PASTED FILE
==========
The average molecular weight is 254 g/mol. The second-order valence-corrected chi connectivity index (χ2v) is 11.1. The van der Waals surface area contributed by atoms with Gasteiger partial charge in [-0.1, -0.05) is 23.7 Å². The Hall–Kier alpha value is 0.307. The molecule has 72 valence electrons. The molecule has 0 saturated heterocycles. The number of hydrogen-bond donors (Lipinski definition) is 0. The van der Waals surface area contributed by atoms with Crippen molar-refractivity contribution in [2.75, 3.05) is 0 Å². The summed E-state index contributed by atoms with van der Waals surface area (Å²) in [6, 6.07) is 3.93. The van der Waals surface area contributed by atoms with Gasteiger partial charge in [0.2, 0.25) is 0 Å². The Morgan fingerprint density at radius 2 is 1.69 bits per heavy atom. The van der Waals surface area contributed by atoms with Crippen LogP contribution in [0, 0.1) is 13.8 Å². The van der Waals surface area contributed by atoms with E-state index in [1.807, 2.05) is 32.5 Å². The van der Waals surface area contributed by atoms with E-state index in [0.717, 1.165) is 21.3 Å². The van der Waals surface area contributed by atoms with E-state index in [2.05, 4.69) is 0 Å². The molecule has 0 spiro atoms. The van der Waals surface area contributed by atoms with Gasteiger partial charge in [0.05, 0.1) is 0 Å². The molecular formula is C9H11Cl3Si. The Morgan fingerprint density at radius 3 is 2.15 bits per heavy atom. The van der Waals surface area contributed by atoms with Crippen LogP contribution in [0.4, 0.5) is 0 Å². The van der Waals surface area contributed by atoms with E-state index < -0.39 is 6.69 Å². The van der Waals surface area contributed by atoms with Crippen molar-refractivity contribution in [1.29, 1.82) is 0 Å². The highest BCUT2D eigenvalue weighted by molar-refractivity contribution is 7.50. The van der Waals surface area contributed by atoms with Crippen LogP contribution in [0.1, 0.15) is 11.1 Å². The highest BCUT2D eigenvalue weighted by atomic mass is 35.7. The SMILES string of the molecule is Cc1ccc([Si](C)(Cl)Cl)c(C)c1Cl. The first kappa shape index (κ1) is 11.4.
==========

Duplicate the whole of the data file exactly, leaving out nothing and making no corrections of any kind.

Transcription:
The average molecular weight is 254 g/mol. The second-order valence-corrected chi connectivity index (χ2v) is 11.1. The van der Waals surface area contributed by atoms with Gasteiger partial charge in [-0.1, -0.05) is 23.7 Å². The Hall–Kier alpha value is 0.307. The molecule has 72 valence electrons. The molecule has 0 saturated heterocycles. The number of hydrogen-bond donors (Lipinski definition) is 0. The van der Waals surface area contributed by atoms with Crippen molar-refractivity contribution in [2.75, 3.05) is 0 Å². The summed E-state index contributed by atoms with van der Waals surface area (Å²) in [6, 6.07) is 3.93. The van der Waals surface area contributed by atoms with Gasteiger partial charge in [0.2, 0.25) is 0 Å². The Morgan fingerprint density at radius 2 is 1.69 bits per heavy atom. The van der Waals surface area contributed by atoms with Crippen LogP contribution in [0, 0.1) is 13.8 Å². The van der Waals surface area contributed by atoms with E-state index in [1.807, 2.05) is 32.5 Å². The van der Waals surface area contributed by atoms with E-state index in [0.717, 1.165) is 21.3 Å². The van der Waals surface area contributed by atoms with E-state index in [2.05, 4.69) is 0 Å². The molecule has 0 spiro atoms. The van der Waals surface area contributed by atoms with Gasteiger partial charge in [0.05, 0.1) is 0 Å². The molecular formula is C9H11Cl3Si. The Morgan fingerprint density at radius 3 is 2.15 bits per heavy atom. The van der Waals surface area contributed by atoms with Crippen LogP contribution in [0.4, 0.5) is 0 Å². The van der Waals surface area contributed by atoms with E-state index < -0.39 is 6.69 Å². The van der Waals surface area contributed by atoms with Crippen molar-refractivity contribution in [1.29, 1.82) is 0 Å². The highest BCUT2D eigenvalue weighted by molar-refractivity contribution is 7.50. The van der Waals surface area contributed by atoms with Crippen LogP contribution in [0.1, 0.15) is 11.1 Å². The highest BCUT2D eigenvalue weighted by atomic mass is 35.7. The SMILES string of the molecule is Cc1ccc([Si](C)(Cl)Cl)c(C)c1Cl. The first kappa shape index (κ1) is 11.4.